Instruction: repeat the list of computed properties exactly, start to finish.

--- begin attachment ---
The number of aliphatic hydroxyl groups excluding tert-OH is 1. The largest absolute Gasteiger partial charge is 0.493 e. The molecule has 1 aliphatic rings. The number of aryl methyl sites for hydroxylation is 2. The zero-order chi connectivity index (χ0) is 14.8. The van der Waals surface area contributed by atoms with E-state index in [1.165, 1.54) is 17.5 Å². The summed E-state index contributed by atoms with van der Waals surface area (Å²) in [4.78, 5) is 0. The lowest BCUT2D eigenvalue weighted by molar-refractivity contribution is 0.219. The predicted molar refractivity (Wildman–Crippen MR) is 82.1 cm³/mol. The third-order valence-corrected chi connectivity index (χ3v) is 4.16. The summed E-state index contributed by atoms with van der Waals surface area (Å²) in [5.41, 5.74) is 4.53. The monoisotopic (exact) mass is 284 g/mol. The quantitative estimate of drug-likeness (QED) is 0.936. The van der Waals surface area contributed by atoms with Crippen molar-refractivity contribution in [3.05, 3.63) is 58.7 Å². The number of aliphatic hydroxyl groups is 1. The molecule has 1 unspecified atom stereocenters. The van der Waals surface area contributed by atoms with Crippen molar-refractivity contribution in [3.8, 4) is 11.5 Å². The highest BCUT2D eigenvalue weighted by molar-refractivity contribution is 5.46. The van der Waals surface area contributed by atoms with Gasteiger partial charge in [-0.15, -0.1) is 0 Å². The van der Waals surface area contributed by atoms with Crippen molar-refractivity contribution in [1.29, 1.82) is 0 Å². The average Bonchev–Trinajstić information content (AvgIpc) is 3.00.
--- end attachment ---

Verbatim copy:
The number of aliphatic hydroxyl groups excluding tert-OH is 1. The largest absolute Gasteiger partial charge is 0.493 e. The molecule has 1 aliphatic rings. The number of aryl methyl sites for hydroxylation is 2. The zero-order chi connectivity index (χ0) is 14.8. The van der Waals surface area contributed by atoms with E-state index in [1.165, 1.54) is 17.5 Å². The summed E-state index contributed by atoms with van der Waals surface area (Å²) in [4.78, 5) is 0. The lowest BCUT2D eigenvalue weighted by molar-refractivity contribution is 0.219. The predicted molar refractivity (Wildman–Crippen MR) is 82.1 cm³/mol. The third-order valence-corrected chi connectivity index (χ3v) is 4.16. The summed E-state index contributed by atoms with van der Waals surface area (Å²) in [5.41, 5.74) is 4.53. The monoisotopic (exact) mass is 284 g/mol. The quantitative estimate of drug-likeness (QED) is 0.936. The van der Waals surface area contributed by atoms with Crippen molar-refractivity contribution in [3.05, 3.63) is 58.7 Å². The number of aliphatic hydroxyl groups is 1. The molecule has 1 unspecified atom stereocenters. The van der Waals surface area contributed by atoms with Crippen molar-refractivity contribution in [3.8, 4) is 11.5 Å². The highest BCUT2D eigenvalue weighted by molar-refractivity contribution is 5.46. The van der Waals surface area contributed by atoms with Gasteiger partial charge in [-0.15, -0.1) is 0 Å². The van der Waals surface area contributed by atoms with Crippen molar-refractivity contribution in [1.29, 1.82) is 0 Å². The average Bonchev–Trinajstić information content (AvgIpc) is 3.00.